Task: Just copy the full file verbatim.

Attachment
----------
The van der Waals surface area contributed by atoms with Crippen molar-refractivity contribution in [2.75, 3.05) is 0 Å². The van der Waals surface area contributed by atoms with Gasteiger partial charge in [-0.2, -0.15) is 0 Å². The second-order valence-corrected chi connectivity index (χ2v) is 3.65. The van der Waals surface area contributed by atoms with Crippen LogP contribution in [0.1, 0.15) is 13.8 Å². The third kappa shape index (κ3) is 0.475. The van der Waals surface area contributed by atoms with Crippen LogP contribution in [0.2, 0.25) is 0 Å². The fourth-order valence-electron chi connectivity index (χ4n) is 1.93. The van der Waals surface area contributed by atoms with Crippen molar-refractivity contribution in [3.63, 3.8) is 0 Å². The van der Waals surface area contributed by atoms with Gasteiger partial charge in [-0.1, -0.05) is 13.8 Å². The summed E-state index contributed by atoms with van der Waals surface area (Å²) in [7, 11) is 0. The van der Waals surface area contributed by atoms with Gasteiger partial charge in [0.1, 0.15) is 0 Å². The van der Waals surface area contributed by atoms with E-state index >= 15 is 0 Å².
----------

The van der Waals surface area contributed by atoms with Crippen molar-refractivity contribution in [2.75, 3.05) is 0 Å². The van der Waals surface area contributed by atoms with Gasteiger partial charge in [-0.2, -0.15) is 0 Å². The second-order valence-corrected chi connectivity index (χ2v) is 3.65. The van der Waals surface area contributed by atoms with Crippen LogP contribution in [0.1, 0.15) is 13.8 Å². The third kappa shape index (κ3) is 0.475. The van der Waals surface area contributed by atoms with Crippen LogP contribution in [0.2, 0.25) is 0 Å². The fourth-order valence-electron chi connectivity index (χ4n) is 1.93. The van der Waals surface area contributed by atoms with Crippen molar-refractivity contribution in [3.63, 3.8) is 0 Å². The van der Waals surface area contributed by atoms with Gasteiger partial charge in [-0.1, -0.05) is 13.8 Å². The summed E-state index contributed by atoms with van der Waals surface area (Å²) in [7, 11) is 0. The van der Waals surface area contributed by atoms with Gasteiger partial charge in [0.1, 0.15) is 0 Å². The van der Waals surface area contributed by atoms with E-state index >= 15 is 0 Å².